Elections (New Zealand)

Where can I find information about the New Zealand government elections?

Junior Secondary

(Years 7-10)

Colour photo of a bright orange sign with the word 'Voting' with an arrow below it pointing to where to vote.

Image: Election2011 sign1 by Simon Lyall on Wikimedia Commons.

Entry last updated: 1/12/23


General elections (or parliamentary elections) are held every 3 years when New Zealanders get the opportunity to decide who will govern the country. Aotearoa uses the MMP (Mixed Member Proportional representation) voting system to elect its Parliament. This means that two or more political parties could form the Government.

Local elections are also held every 3 years to elect mayors and councillors to look after political issues of a local nature.

History of voting and elections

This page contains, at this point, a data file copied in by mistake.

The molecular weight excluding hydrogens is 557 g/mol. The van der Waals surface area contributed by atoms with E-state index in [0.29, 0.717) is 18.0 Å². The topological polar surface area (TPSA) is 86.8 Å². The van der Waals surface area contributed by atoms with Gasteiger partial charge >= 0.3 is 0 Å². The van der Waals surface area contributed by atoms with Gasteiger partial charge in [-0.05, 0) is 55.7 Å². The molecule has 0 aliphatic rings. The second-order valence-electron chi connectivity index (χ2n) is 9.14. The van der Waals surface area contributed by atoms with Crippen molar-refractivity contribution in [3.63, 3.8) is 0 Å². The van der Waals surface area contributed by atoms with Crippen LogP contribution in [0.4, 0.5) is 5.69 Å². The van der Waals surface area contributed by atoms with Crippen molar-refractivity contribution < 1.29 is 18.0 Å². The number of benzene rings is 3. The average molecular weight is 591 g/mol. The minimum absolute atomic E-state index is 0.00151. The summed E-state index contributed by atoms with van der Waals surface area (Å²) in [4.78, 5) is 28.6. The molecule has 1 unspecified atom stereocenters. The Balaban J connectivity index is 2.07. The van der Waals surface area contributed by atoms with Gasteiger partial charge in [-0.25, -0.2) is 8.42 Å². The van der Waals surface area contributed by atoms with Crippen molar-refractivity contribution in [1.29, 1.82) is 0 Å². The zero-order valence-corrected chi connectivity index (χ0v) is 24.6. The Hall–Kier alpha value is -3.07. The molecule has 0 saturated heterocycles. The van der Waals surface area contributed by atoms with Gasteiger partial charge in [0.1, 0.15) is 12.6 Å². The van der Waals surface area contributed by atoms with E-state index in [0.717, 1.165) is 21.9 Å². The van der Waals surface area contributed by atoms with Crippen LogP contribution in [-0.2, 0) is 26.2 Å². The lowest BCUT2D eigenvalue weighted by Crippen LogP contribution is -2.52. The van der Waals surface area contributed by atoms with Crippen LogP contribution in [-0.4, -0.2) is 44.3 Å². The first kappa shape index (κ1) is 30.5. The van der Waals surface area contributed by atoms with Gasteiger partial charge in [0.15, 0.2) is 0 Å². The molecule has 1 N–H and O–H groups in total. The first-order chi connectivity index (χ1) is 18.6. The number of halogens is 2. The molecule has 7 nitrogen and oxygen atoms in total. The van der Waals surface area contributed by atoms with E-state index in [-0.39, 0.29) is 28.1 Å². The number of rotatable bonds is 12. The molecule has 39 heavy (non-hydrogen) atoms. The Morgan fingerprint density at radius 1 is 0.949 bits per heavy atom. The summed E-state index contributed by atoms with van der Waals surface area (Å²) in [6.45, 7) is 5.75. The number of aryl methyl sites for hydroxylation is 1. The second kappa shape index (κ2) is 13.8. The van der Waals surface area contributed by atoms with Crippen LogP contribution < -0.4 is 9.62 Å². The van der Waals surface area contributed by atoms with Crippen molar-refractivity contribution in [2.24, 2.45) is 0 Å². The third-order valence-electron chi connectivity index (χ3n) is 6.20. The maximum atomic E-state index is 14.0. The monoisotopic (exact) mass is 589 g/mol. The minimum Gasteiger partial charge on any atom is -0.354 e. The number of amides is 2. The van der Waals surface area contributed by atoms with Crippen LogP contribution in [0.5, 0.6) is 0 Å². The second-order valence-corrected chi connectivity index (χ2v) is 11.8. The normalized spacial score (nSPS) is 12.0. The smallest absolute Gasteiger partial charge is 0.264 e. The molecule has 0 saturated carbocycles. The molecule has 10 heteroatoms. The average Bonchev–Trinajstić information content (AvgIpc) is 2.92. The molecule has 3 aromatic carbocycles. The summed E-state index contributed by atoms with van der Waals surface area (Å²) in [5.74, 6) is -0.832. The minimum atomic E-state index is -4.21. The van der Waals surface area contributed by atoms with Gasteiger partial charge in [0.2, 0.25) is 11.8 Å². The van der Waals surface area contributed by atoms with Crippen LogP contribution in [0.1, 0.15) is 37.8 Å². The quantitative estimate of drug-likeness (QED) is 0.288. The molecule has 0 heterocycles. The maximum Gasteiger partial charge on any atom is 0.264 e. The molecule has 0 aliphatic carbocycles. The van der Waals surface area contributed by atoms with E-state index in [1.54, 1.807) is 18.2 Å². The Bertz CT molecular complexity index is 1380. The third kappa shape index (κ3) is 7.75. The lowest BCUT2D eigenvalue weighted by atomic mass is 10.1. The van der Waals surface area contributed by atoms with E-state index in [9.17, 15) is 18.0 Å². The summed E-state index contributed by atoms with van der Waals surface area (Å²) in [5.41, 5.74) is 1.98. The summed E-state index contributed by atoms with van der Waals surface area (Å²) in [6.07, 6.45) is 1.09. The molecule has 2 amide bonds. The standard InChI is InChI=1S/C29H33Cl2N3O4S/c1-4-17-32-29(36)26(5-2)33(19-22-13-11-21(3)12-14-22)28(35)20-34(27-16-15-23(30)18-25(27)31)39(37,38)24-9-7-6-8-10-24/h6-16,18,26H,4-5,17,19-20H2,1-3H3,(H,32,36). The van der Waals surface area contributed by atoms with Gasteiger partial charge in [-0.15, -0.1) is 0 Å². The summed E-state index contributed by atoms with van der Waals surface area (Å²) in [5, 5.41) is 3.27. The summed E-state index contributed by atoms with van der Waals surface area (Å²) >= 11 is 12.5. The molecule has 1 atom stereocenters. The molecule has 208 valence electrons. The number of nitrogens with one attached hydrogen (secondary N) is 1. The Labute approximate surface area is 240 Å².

New Zealand held its first parliamentary election in 1853 but the number of people allowed to vote was quite restricted.

Te Ara: Encyclopedia of New Zealand

Te Ara is an excellent starting point for all questions about New Zealand Aotearoa. If we look down to the bottom of the page we can see that the website belongs to the Ministry for Culture & Heritage, so the information is well-researched and reliable.

  • From the Stories A-Z tab choose the letter V.

  • Then select Voting rights.

  • The stories here are about the history of voting and how it has changed over the years.

You will also find information on New Zealand elections in general.

Tips: As well as the information in these articles, remember to look at the External links and sources. You will find a list of additional resources in both electronic and print formats.


NZHistory is a great website for information about New Zealand Aotearoa. If we go all the way down the page we can see that the website belongs to the Ministry for Culture & Heritage, so the information is well-researched and reliable.

  • Use the Politics and Government link and have a look at the headings under Political milestones.

  • Have a look at Women and the vote and Māori and the vote to find out about the history of these groups in New Zealand elections.